One major challenge to this proposal is that it is too radical – perhaps provocative. Both countries have political leaders operating under a system of democracy. They have foreign ministries, diplomats, and functioning state bureaucracies that are capable of executing state-to-state relations. In India, political leaders prize civilian control over the military. This proposal would result in raising the stature of the Indian army chief, to the chagrin of the Indian civil bureaucracy. In Pakistan, where the history of civil-military relations is much different, this proposal will be criticized for yielding even more civilian control to the military. The gravitas of the Pakistan army chief in the national polity is so profound that it overshadows civilian achievements. For many, the optics of having the military in the lead is just not right even if the rationale is understood. Others might simply reject this proposal because change is always hard to accept.
The primary reason why it is nonetheless important to overcome these challenges is because security concerns and destabilizing factors are growing between Pakistan and India. Diplomats have been hamstrung in dealing with these issues, bureaucrats proceed at a snail’s pace and are risk-averse, and meetings between prime ministers are rare. The one channel that could be most helpful has been least utilized. It is time to consider high-level military-to-military talks to break logjams.
It is also time to test the assumption that the two militaries are opposed to the normalization of India-Pakistan relations by challenging them to take responsibility to negotiate military-related CBMs. There would, necessarily, be civilian oversight. Indeed, the onus of bringing an end to enduring conflict would rest on the political and civilian leadership. High-level, sustained military engagement can help. This process can, at a minimum, grasp the low-hanging fruit of settling the Siachen Glacier and Sir Creek issues. Old military-related CBMs could be updated and new military-related CBMs could be advanced. Military perspective for conflict resolution could be exchanged. Cease-fires could be reaffirmed. First steps toward the resolution of more intractable issues could be taken.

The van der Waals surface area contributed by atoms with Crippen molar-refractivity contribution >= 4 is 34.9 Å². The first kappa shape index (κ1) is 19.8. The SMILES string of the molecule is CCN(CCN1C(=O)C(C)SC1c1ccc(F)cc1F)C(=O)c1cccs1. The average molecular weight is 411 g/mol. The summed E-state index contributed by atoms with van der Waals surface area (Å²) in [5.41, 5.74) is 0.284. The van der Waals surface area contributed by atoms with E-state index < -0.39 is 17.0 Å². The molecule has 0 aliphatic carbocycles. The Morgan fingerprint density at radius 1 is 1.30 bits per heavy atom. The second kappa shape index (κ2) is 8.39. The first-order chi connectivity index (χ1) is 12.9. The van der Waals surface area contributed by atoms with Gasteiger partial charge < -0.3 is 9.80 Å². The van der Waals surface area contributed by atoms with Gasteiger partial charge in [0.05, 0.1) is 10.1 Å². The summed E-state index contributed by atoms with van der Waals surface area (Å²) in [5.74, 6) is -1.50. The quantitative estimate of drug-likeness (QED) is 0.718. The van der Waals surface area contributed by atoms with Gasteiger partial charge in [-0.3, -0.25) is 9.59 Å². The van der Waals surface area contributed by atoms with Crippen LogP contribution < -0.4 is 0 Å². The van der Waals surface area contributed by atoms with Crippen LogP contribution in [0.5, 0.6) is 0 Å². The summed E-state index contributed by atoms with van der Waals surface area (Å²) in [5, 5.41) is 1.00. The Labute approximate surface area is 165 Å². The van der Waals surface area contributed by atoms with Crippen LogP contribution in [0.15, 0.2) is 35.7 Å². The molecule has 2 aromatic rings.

There are several signals emanating from Pakistan that reflect a clear desire to reach out. The Pakistan army invited India’s defense attaché to attend the Pakistan Day military parade in March 2018. India and Pakistani military contingents are expected to participate in a joint military exercise under the aegis of Shanghai Cooperation Organization, which is unprecedented. Indian and Pakistani troops participate in United Nations peacekeeping missions. Pakistani and Indian military officers attend professional courses abroad. While they maintain their respective professional national positions, they and their families develop bonds and friendships that transcend the acrimony of politics at home.
Because both countries are democracies, are nuclear-armed states, and possess experienced bureaucracies, bright civil societies, and vibrant media, India and Pakistan should be all the more confident to challenge their professional militaries to stimulate ideas and help improve bilateral ties. Seeking solutions inside the box has failed. It is time to try outside-the-box solutions.
 The Pakistani budget that was announced in April 2018 projected at least 1 trillion rupees in defense expenditure. See Baqir Sajjad Syed, “Budget 2018-19: RS1.1 Trillion Proposed for Defence,” Dawn, April 28, 2018.
 Happymon Jacob, Ceasefire Violations in Jammu and Kashmir: A Line on Fire (Washington, DC: U.S. Institute of Peace, 2017), https://www.usip.org/sites/default/files/PW131-Ceasefire-Violations-in-Jammu-and-Kashmir-A-Line-on-Fire.pdf.